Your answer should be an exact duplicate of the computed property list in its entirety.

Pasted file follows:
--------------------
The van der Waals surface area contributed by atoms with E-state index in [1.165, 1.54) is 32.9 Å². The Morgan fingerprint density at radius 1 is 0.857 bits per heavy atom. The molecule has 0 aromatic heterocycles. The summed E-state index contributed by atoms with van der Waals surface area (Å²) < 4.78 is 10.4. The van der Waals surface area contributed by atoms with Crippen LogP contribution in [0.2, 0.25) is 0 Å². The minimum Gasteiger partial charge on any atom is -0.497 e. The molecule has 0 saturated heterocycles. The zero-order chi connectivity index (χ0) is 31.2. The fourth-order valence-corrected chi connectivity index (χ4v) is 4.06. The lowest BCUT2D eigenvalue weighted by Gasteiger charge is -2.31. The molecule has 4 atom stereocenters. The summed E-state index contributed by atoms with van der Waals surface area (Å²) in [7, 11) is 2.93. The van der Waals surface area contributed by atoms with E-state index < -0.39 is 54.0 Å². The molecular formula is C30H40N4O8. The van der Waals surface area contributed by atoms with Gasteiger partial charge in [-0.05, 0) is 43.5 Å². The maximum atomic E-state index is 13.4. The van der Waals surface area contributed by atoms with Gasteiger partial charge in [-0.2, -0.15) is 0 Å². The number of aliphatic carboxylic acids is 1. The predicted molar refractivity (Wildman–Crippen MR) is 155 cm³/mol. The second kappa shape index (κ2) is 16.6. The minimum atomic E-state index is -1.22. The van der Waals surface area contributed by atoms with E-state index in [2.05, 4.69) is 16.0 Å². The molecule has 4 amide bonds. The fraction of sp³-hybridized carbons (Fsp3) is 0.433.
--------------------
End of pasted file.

The van der Waals surface area contributed by atoms with E-state index in [1.165, 1.54) is 32.9 Å². The Morgan fingerprint density at radius 1 is 0.857 bits per heavy atom. The molecule has 0 aromatic heterocycles. The summed E-state index contributed by atoms with van der Waals surface area (Å²) < 4.78 is 10.4. The van der Waals surface area contributed by atoms with Crippen LogP contribution in [0.2, 0.25) is 0 Å². The minimum Gasteiger partial charge on any atom is -0.497 e. The molecule has 0 saturated heterocycles. The zero-order chi connectivity index (χ0) is 31.2. The fourth-order valence-corrected chi connectivity index (χ4v) is 4.06. The lowest BCUT2D eigenvalue weighted by Gasteiger charge is -2.31. The molecule has 4 atom stereocenters. The summed E-state index contributed by atoms with van der Waals surface area (Å²) in [7, 11) is 2.93. The van der Waals surface area contributed by atoms with E-state index < -0.39 is 54.0 Å². The molecular formula is C30H40N4O8. The van der Waals surface area contributed by atoms with Gasteiger partial charge in [-0.05, 0) is 43.5 Å². The maximum atomic E-state index is 13.4. The van der Waals surface area contributed by atoms with Gasteiger partial charge in [-0.2, -0.15) is 0 Å². The number of aliphatic carboxylic acids is 1. The predicted molar refractivity (Wildman–Crippen MR) is 155 cm³/mol. The second kappa shape index (κ2) is 16.6. The minimum atomic E-state index is -1.22. The van der Waals surface area contributed by atoms with E-state index in [2.05, 4.69) is 16.0 Å². The molecule has 4 amide bonds. The fraction of sp³-hybridized carbons (Fsp3) is 0.433.